Uses of Egg in Cookery | Culinary | Kitchen and Hotel Industry
Certain foods play a major role in cooking, one of these is the egg. It can be served as a main dish, as an accompaniment to other dishes, or as an ingredient in an item.
Due to such versatility, the egg is considered a primary ingredient in culinary preparation, providing moisture, structure, and richness in dishes. It is also an emulsifier and aerator when properly handled and used. For hotel management professionals, culinary students, chefs, etc. it is very important to get familiar with the Eggs characteristics.
1.BINDING AND COATING:
Egg used in such food mixtures as meatloaf or croquettes is distributed through the mixture. Upon heating, the proteins coagulate, binding the food into a cohesive mass of the desired form. This is why croquettes, for example, retain their shape during the cooking process. Frequently an outer coating of flour, breadcrumbs, cereal, or butter is added to food to enhance its appearance, texture, or flavor. An egg batter provides a binder for added coatings.
Foam is created when the egg white is beaten. The foam is made of bubbles surrounded by a thin, elastic film of egg white. When the foam is incorporated into a mixture, it provides leavening for such products as omelets, soufflés, sponge cakes, and meringues. When these products are heated the air bubbles expand and the egg white film hardens. The volume of egg yolks makes its foaming power considerably lower than that of the egg white.
3. EGG WHITE FOAM:
Egg white foams are used in many foods to make them light and porous. Egg white foam is a colloid of bubbles of air surrounded by part of the albumen that has been denatured by the beating of egg white. The denatured albumen is stiff and gives stability to the foam. An egg white is beaten, it loses its elasticity but some elasticity is necessary for egg white foam used in such dishes as soufflés and cakes so that the air cells can expand without breaking down the cell walls. This expansion occurs in the heated oven before the albumen becomes rigid.
Soft meringues are made with 2 tbsp of sugar for each egg white. Topping the fillings while they are still hot and baking the pie at 375° F (190° C) until the meringues reach a light color yields a stable meringue and reduces the amount of liquid (called leakage) collecting under the meringue and the tendency to the meringue to slip from the surface of the pie.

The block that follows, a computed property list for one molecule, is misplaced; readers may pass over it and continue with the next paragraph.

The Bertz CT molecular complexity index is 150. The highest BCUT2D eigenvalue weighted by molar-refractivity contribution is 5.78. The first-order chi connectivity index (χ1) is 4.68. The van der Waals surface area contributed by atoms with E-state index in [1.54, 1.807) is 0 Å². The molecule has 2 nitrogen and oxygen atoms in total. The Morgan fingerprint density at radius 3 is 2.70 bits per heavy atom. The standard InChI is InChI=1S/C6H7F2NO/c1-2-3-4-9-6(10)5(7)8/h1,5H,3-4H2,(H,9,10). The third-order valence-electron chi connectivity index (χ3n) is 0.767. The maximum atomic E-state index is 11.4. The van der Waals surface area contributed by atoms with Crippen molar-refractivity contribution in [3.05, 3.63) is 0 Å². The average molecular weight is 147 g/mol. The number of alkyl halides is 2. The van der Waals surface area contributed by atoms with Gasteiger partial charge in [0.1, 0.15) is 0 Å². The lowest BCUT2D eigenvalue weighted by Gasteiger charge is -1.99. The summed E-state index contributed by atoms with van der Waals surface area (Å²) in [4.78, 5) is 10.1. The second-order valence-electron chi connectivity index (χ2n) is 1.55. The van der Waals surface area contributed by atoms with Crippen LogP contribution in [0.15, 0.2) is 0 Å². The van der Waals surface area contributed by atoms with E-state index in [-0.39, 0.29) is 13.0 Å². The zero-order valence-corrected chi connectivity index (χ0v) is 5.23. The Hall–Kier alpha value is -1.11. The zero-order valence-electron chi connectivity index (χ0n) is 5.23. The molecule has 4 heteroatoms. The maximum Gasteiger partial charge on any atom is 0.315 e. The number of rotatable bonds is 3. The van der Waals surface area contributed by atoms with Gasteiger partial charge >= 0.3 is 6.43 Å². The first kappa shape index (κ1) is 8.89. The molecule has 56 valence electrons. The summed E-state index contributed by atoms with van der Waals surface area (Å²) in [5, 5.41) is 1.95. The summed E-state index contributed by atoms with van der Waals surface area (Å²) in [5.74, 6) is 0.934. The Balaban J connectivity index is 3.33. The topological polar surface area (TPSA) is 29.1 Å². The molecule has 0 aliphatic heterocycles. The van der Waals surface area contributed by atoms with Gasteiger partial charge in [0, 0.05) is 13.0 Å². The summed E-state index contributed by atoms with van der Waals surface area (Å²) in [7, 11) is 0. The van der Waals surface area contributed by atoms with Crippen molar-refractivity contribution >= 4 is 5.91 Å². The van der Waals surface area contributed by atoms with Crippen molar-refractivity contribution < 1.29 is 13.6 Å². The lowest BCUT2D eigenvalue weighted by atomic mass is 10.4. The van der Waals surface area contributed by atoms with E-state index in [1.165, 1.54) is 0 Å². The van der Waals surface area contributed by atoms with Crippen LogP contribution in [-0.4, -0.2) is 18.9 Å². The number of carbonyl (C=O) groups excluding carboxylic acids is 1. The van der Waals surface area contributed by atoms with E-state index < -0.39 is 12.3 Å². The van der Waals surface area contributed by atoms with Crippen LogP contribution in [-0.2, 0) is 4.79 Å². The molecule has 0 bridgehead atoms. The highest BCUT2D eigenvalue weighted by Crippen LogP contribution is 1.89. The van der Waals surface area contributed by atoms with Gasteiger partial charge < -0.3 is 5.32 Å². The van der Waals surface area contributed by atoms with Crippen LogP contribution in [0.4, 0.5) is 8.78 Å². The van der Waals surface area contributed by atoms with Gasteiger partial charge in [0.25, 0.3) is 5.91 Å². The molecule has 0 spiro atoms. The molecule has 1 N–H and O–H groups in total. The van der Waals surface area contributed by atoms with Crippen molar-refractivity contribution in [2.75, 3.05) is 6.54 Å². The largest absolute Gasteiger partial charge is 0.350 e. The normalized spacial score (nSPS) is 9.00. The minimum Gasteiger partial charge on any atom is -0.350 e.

Hard meringues have a much higher proportion of sugar than egg whites. As much as 1/4 cup of sugar per egg white may be used. Since sugar retards the denaturalization of the egg proteins, a longer whipping time is necessary. Hard meringue can be shaped into such subjects as baskets, hearts, pies, shells, or animal figures. The baking temperature is very long (1 1/2 hrs) and very low (275° F or 135° C)
4. EMULSIFYING AGENTS:
Eggs are used to form stable emulsions, mayonnaise, for example, Oil and Vinegar separate unless the oil droplets are coated with the substance that keeps them from running together. Egg yolk is often effective in accomplishing this. Eggs are used as emulsifiers (Lecithin) in ice cream, cakes, and cream puffs.
5. INTERFERING SUBSTANCES:
Beaten egg whites will act as an interfering substance in mixtures to be frozen, such as “sherbet”. Tiny bubbles of air trapped in air prevent ice crystals from coming together and creating large masses of icy material. Egg whites and at times, egg yolk perform a similar service in the making of candy; an egg white added to certain candies interferes with the formation of large sugar crystals.
6. CLARIFYING AGENTS:
Raw eggs may be added to hot broths and coffee. When the proteins in the egg coagulate, they trap the loose particles in the liquid and clarify it. Custard, Puddings, and Pie Fillings: custard may be cooked over hot water and stirred as it is cooked (soft custard) or may be cooked without stirring (baked custard). The coagulation of soft custard takes place at about 160° F (70° C). If in making a soft custard the mixture is held at the coagulation point for too long or if the temperature exceeds this level the protein is over-cooked, the mixture thickens unevenly and the finished product will be curdled. Baked custard is cooked without stirring in an oven at 350 F(176° C).
7. CONTRIBUTING FLAVOUR AND COLOUR:
The products in which eggs are used contribute to their flavor and color, Examples are cakes and custard.
8. STABILISING EMULSION AND FOAMS:
In several products, eggs are used to form emulsions or foams. For example, eggs are used in salad dressings, e.g., mayonnaise, to stabilize an oil-in-water emulsion. In meringue and sponge cakes, the function of the egg is to stabilize the foam, i.e., the air in the liquid dispersion.
9. THICKENING OF FOOD MIXTURES:
For example, eggs function as a thickening agent in custard. The thickening effect is due to the coagulation of the proteins during heating.
The Definition of the Term ‘Egg’:
In Culinary, the term EGG refers to the oval, thin-shelled ovum of a bird, used as food. There are many types of eggs such as goose, duck, and turkey. In cookery, other types of eggs are often used but the chicken egg is most common. The standard recipes calling for eggs are always referring to the chicken egg unless specifically mentioned. Below is the list of main uses of eggs in the cookery or culinary world.
Types of Eggs Used in Hotels and Restaurants:
The most commonly used eggs in commercial and home cookery are Large Eggs. Jumbo and extra-large eggs are sometimes used as B’Fast eggs for poaching and frying. Medium, Small, and Pee Wee eggs are rarely used. Eggs from Hens, Turkeys, Guinea fowls, Ducks, and Geese are used in the Culinary field.
Market Forms of Eggs
Fresh eggs: Often used for B’fast cookery
Frozen Eggs: Includes whole egg, whites, yolks, whole egg with extra yolk, etc. It should be pasteurized before freezing. It is used for scrambled eggs, omelets, French toast, and in baking.